It also said that it had been established via “testimonies” and “the analysis of communications” that students traveling on two buses were handed over to the Guerreros Unidos by police “for their execution and disappearance.”

Ex attorney general of Mexico, Jesus Murillo Karam, center foreground
Former attorney general Jesús Murillo Karam, foreground center, at former president Enrique Peña Nieto’s State of the Union address in 2017. He has since been jailed for his role in the aftermath of the crime. (Diego Simón Sánchez/Cuartoscuro)

The government said it was “probable” that the students were separated into at least three groups and taken to “different places for their execution and disappearance in the municipalities of Cocula, Cuetzala del Progreso, Eduardo Neri, Huitzuco, Iguala, San Miguel Totolapan, Taxco, Teloloapan and Tepecoacuilco.”

Citing intercepted text messages, the document said there was evidence that six students were still alive four days after they were abducted. But one Guerreros Unidos member allegedly told another that he would arrange for them to be killed.

The parents of the students were informed of the contents of the report at a meeting with government officials including President López Obrador on Monday. They weren’t satisfied with what they were told.

A lawyer for the parents, Vidulfo Rosales, told reporters that the government had presented a narrative similar to the widely criticized “historical truth” that the previous federal administration led by former president Enrique Peña Nieto put forward as the definitive version of events.

According to the “historical truth,” the students, while traveling on the buses they commandeered, were intercepted by corrupt municipal police who handed them over to members of the Guerreros Unidos crime gang who subsequently killed them, burned their bodies in a dump in the municipality of Cocula and disposed of their remains in a nearby river.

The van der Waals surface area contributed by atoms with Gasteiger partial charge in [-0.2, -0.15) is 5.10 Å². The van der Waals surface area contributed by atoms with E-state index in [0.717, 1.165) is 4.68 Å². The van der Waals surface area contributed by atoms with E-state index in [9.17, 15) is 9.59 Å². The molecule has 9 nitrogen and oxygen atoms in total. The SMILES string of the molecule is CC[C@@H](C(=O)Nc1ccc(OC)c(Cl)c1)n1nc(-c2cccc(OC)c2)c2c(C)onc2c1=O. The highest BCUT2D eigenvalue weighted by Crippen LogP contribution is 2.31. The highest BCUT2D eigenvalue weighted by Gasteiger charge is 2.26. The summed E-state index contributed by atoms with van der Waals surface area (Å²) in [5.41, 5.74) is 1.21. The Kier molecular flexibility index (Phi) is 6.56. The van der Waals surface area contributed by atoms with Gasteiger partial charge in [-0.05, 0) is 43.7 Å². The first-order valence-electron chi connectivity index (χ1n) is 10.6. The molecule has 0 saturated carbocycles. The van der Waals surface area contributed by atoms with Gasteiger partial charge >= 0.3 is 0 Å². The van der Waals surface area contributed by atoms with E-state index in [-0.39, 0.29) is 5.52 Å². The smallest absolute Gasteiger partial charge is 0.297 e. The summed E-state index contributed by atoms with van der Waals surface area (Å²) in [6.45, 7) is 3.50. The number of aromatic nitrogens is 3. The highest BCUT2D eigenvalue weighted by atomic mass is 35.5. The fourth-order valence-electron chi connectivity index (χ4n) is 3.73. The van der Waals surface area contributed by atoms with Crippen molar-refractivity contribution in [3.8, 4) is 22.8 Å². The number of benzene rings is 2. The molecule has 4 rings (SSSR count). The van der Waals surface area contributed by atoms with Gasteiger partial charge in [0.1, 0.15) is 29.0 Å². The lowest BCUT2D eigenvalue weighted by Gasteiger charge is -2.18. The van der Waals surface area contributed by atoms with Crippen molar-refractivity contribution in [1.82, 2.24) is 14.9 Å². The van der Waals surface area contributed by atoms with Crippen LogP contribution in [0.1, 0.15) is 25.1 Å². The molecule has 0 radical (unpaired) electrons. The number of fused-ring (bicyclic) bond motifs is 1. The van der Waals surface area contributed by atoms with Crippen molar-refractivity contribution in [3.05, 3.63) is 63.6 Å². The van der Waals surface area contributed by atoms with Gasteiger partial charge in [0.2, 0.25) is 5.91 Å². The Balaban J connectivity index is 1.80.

López Obrador on Tuesday acknowledged that the parents of the students “insist that the army isn’t cooperating” with the ongoing investigation into the Ayotzinapa case.

AMLO Ayotzinapa
President López Obrador said that the military has handed over “all the information it has” in relation to the case. (

He said he didn’t agree with that view because the army “has handed over all the information it has and has helped a lot to clear up … the terrible Ayotzinapa case.”

López Obrador also said that he didn’t share the point of view expressed by Rosales. He added that the government’s priority is to “find the young men.”

“The information we already have and that which we could soon obtain might lead us to that,” López Obrador said.

“It’s not about blaming [someone] for the sake of blaming. It’s not just, ‘It was the state and it was the army’ and that’s it. No, we’re going to find out the truth about what happened. I’m not going to lie nor are we going to fabricate something that isn’t true. We’re going to act with rectitude, we’re not the same [as previous governments],” he said.

The abduction and presumed murder of the students in 2014 triggered huge protests against the Peña Nieto government at which Mexicans accused the state of involvement in the crime and called for the ex-president to resign.

Mexico News Daily